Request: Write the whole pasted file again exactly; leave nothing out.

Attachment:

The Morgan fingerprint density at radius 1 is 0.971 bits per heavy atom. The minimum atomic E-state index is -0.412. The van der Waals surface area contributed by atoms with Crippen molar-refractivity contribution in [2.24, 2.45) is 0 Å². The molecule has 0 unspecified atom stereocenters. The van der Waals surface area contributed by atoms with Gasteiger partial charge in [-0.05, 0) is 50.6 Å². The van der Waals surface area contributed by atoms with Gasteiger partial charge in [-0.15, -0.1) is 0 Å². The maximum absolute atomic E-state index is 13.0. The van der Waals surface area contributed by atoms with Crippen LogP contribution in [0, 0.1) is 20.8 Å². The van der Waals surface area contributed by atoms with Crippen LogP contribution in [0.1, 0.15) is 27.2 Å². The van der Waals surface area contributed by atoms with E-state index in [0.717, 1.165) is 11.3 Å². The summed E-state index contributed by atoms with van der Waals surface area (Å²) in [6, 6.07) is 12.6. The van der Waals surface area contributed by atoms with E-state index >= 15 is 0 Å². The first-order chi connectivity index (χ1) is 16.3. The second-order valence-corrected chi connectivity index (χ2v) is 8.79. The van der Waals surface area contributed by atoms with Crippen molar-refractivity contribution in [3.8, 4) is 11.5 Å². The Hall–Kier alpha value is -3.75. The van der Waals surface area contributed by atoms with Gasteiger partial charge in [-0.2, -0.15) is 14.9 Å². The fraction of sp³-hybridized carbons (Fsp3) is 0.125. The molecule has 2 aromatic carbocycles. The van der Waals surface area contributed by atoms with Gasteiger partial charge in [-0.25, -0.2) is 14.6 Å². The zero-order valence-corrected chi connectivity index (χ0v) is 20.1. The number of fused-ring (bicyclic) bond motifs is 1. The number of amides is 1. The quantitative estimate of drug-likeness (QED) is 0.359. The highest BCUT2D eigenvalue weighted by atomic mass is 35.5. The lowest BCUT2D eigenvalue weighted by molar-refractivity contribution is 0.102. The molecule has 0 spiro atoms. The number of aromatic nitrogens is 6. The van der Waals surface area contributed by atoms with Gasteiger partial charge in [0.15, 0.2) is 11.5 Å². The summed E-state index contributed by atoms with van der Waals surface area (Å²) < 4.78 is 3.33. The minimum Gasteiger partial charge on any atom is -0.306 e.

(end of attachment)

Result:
The Morgan fingerprint density at radius 1 is 0.971 bits per heavy atom. The minimum atomic E-state index is -0.412. The van der Waals surface area contributed by atoms with Crippen molar-refractivity contribution in [2.24, 2.45) is 0 Å². The molecule has 0 unspecified atom stereocenters. The van der Waals surface area contributed by atoms with Gasteiger partial charge in [-0.05, 0) is 50.6 Å². The van der Waals surface area contributed by atoms with Gasteiger partial charge in [-0.15, -0.1) is 0 Å². The maximum absolute atomic E-state index is 13.0. The van der Waals surface area contributed by atoms with Crippen LogP contribution in [0, 0.1) is 20.8 Å². The van der Waals surface area contributed by atoms with Crippen LogP contribution in [0.1, 0.15) is 27.2 Å². The van der Waals surface area contributed by atoms with E-state index in [0.717, 1.165) is 11.3 Å². The summed E-state index contributed by atoms with van der Waals surface area (Å²) in [6, 6.07) is 12.6. The van der Waals surface area contributed by atoms with E-state index >= 15 is 0 Å². The first-order chi connectivity index (χ1) is 16.3. The second-order valence-corrected chi connectivity index (χ2v) is 8.79. The van der Waals surface area contributed by atoms with Crippen molar-refractivity contribution in [3.8, 4) is 11.5 Å². The Hall–Kier alpha value is -3.75. The van der Waals surface area contributed by atoms with Gasteiger partial charge in [-0.2, -0.15) is 14.9 Å². The fraction of sp³-hybridized carbons (Fsp3) is 0.125. The molecule has 2 aromatic carbocycles. The van der Waals surface area contributed by atoms with Gasteiger partial charge in [-0.25, -0.2) is 14.6 Å². The zero-order valence-corrected chi connectivity index (χ0v) is 20.1. The number of fused-ring (bicyclic) bond motifs is 1. The number of amides is 1. The quantitative estimate of drug-likeness (QED) is 0.359. The highest BCUT2D eigenvalue weighted by atomic mass is 35.5. The lowest BCUT2D eigenvalue weighted by molar-refractivity contribution is 0.102. The molecule has 0 spiro atoms. The number of aromatic nitrogens is 6. The van der Waals surface area contributed by atoms with Gasteiger partial charge in [0.15, 0.2) is 11.5 Å². The summed E-state index contributed by atoms with van der Waals surface area (Å²) < 4.78 is 3.33. The minimum Gasteiger partial charge on any atom is -0.306 e.